Fresno State Debaters Are First Black Women to Win Big | The Worth Campaign, Inc. Fresno State Debaters Are First Black Women to Win Big | The Worth Campaign, Inc.

Fresno State Debaters Are First Black Women to Win Big

debate-black-women-worth-campaignTwo awesome young women at Fresno State University (California) made history in October winning the Henry Clay Invitational Debates in 1st and 2nd place. The young women, Nadia Lewis and Jamila Ahmed, are definitely shining.

The annual debates took place this year the University of Kentucky. Established in 1971, it is one of the largest and oldest debate tournaments in the country. And, in its 42 years, there have never been two black women leading the pack of winners. Both Ahmed and Lewis are novice debaters, in their second and first years, respectively. Lewis won first place and is now ranked 29th in the nation while Ahmed won second place and is now ranked 16th in the nation. Most of the other students had several years of debate experience and training.

These young women didn’t let their lack of experience deter them from their goals. And, they didn’t allow the experience of their peers to intimidate them. Not only that, they excelled in a highly competitive environment which was relatively new to them.  But, they put their own spin on it.

According to CSU Fresno’s publication The Collegian:

“In U.S. policy debate, a topic is chosen by the Cross Examination Debate Association (CEDA) and is voted on by all university debate members. After a topic is chosen, four resolutions are then drafted by CEDA.

These resolutions then can be used by the teams during their debates.

This year’s topic was: “The U.S. Federal Government should substantially increase statutory and/or judicial restrictions on the war powers authority of the president of the United States in one or more of the following areas: cyber operations, indefinite detention, targeted killing such as drones, and deploying the armed forces into hostile places.”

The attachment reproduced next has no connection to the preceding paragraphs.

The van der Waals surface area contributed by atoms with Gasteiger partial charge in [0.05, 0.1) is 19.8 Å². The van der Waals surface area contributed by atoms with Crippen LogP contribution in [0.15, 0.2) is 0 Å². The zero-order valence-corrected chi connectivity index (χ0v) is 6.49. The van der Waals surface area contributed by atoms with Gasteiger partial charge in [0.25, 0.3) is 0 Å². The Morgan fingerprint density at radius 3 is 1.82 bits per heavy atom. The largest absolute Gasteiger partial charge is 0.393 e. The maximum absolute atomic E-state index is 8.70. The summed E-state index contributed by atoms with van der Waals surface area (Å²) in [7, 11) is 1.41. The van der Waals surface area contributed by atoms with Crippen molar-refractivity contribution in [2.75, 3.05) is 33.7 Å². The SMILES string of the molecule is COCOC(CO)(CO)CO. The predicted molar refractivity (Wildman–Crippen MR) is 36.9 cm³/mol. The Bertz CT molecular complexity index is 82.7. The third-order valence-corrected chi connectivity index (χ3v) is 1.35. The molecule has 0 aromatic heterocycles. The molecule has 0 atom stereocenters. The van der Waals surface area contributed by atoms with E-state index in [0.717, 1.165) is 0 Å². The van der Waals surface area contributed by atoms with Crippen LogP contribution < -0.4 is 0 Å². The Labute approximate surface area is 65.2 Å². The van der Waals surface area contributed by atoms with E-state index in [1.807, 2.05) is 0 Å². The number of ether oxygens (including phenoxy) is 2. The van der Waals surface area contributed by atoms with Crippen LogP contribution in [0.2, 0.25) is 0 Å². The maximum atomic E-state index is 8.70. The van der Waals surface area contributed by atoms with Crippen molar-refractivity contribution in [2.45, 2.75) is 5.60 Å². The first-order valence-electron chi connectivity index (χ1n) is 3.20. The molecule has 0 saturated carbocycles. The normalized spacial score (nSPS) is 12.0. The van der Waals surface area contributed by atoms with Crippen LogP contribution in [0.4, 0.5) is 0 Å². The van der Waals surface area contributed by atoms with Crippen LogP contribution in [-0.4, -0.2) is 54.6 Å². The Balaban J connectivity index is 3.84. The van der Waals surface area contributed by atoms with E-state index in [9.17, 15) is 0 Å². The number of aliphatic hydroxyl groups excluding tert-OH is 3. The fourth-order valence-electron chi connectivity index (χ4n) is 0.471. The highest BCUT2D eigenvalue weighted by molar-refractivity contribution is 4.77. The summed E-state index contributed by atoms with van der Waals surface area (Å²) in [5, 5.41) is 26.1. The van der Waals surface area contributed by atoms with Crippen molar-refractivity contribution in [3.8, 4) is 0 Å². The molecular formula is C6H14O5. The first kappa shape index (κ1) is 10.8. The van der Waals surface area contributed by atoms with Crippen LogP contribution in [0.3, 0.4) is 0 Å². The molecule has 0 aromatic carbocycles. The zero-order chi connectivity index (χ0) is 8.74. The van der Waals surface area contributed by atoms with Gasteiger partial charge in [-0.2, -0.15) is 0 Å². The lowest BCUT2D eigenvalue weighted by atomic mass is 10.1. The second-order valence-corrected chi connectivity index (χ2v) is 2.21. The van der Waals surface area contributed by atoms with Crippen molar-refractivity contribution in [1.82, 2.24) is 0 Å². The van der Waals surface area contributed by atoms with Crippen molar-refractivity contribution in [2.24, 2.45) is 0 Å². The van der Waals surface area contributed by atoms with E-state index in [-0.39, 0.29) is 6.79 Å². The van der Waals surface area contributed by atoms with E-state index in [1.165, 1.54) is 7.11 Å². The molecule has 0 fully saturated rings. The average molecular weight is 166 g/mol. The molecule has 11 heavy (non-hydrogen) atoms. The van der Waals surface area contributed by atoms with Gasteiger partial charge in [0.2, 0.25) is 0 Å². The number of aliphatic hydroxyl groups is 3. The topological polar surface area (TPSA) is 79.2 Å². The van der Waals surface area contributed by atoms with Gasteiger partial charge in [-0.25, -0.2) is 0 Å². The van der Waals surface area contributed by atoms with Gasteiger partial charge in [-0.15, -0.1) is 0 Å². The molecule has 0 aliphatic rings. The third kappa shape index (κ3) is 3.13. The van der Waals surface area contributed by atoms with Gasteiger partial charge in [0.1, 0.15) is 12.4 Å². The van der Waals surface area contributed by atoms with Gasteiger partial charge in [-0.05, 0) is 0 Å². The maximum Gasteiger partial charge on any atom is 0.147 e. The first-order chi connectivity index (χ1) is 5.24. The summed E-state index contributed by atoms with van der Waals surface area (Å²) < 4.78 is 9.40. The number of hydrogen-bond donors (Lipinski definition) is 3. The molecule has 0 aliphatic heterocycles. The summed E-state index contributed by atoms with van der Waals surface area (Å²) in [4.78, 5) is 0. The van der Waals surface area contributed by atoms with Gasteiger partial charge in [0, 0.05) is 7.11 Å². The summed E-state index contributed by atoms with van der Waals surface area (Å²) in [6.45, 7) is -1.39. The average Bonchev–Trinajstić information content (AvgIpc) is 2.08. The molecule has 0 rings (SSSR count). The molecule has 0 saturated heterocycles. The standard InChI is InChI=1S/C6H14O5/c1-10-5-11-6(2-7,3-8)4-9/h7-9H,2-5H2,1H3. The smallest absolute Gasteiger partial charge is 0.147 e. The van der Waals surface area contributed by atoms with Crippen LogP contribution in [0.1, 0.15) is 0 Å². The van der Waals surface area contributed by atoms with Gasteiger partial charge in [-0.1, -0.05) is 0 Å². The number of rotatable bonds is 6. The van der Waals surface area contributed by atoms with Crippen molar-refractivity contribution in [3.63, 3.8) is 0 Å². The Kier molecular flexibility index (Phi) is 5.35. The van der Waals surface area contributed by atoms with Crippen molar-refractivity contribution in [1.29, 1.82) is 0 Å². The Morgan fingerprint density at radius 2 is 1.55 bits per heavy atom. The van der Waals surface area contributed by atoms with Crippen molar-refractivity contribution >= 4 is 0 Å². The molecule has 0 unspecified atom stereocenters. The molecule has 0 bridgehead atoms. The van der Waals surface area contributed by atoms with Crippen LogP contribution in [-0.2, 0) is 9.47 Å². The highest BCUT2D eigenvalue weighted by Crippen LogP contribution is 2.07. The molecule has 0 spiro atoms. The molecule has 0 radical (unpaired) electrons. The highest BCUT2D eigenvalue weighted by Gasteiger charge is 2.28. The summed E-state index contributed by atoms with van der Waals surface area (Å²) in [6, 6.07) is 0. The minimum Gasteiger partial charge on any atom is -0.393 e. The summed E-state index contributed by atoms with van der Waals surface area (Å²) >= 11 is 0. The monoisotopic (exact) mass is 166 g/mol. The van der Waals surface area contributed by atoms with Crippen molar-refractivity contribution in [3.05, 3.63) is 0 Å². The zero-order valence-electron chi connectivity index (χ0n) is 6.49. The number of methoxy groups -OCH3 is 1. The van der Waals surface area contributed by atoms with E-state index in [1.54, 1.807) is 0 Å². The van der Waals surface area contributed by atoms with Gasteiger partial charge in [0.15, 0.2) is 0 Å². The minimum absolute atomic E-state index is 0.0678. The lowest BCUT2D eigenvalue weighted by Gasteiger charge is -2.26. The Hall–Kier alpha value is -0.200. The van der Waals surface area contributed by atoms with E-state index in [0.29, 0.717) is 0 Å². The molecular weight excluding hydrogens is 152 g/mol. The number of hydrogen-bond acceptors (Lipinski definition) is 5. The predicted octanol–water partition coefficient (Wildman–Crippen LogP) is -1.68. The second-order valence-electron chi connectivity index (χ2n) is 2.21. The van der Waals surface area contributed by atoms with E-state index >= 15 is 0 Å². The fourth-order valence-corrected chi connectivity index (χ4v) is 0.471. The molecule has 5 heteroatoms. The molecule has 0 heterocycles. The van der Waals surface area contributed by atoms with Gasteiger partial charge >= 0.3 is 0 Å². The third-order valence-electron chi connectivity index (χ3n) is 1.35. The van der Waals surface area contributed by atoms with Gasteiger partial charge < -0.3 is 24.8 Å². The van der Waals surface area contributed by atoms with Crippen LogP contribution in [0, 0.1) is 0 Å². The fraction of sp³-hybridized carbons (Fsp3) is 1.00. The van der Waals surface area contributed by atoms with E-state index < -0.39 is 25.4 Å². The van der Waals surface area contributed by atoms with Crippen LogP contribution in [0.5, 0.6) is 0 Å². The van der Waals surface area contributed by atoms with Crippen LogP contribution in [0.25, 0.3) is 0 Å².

Lewis and Ahmed are non-traditional debaters, which means they read poetry, sing, draw metaphors to the topic and criticize the structure of debate as it exists today. They also have a constant theme of the oppression of  African-American women throughout their debates.”

Though non-traditional, these two young ladies proved that their individual stories and backgrounds were certainly good enough to beat out seasoned competitors. They remained true to themselves – presenting their race and gender as core influences in their debate style – without care for what is traditionally accepted and expected in national level debates. They metaphorically compared their debate prompts to the struggles black women face in this country everyday. And, their efforts, though never done before, were rewarded handily.

Not enough can be said about great stories like these. They continue to show that when one embraces one’s own strengths, talents, and worth, one can do much more than has ever been done before. These young women are certainly shining examples for women of color everywhere.worthSignature